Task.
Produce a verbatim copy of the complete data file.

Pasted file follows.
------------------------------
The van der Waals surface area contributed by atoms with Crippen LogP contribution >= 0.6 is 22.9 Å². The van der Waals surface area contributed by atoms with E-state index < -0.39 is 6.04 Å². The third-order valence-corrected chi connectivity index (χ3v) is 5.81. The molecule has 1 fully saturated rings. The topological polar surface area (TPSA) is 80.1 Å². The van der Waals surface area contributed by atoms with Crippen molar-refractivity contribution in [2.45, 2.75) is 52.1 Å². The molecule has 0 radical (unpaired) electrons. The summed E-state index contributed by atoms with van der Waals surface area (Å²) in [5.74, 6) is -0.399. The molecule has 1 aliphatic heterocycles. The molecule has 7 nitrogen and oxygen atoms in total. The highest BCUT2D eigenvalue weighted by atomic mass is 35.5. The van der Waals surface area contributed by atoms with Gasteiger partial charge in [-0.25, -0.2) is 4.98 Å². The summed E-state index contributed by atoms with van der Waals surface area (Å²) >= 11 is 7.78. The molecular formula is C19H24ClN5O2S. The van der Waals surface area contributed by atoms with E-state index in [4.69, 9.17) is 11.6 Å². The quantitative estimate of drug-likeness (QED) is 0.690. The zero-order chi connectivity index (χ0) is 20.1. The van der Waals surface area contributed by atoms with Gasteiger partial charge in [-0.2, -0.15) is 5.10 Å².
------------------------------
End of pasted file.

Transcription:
The van der Waals surface area contributed by atoms with Crippen LogP contribution >= 0.6 is 22.9 Å². The van der Waals surface area contributed by atoms with E-state index < -0.39 is 6.04 Å². The third-order valence-corrected chi connectivity index (χ3v) is 5.81. The molecule has 1 fully saturated rings. The topological polar surface area (TPSA) is 80.1 Å². The van der Waals surface area contributed by atoms with Crippen molar-refractivity contribution in [2.45, 2.75) is 52.1 Å². The molecule has 0 radical (unpaired) electrons. The summed E-state index contributed by atoms with van der Waals surface area (Å²) in [5.74, 6) is -0.399. The molecule has 1 aliphatic heterocycles. The molecule has 7 nitrogen and oxygen atoms in total. The highest BCUT2D eigenvalue weighted by atomic mass is 35.5. The van der Waals surface area contributed by atoms with Gasteiger partial charge in [-0.25, -0.2) is 4.98 Å². The summed E-state index contributed by atoms with van der Waals surface area (Å²) >= 11 is 7.78. The molecular formula is C19H24ClN5O2S. The van der Waals surface area contributed by atoms with E-state index in [4.69, 9.17) is 11.6 Å². The quantitative estimate of drug-likeness (QED) is 0.690. The zero-order chi connectivity index (χ0) is 20.1. The van der Waals surface area contributed by atoms with Gasteiger partial charge in [-0.2, -0.15) is 5.10 Å².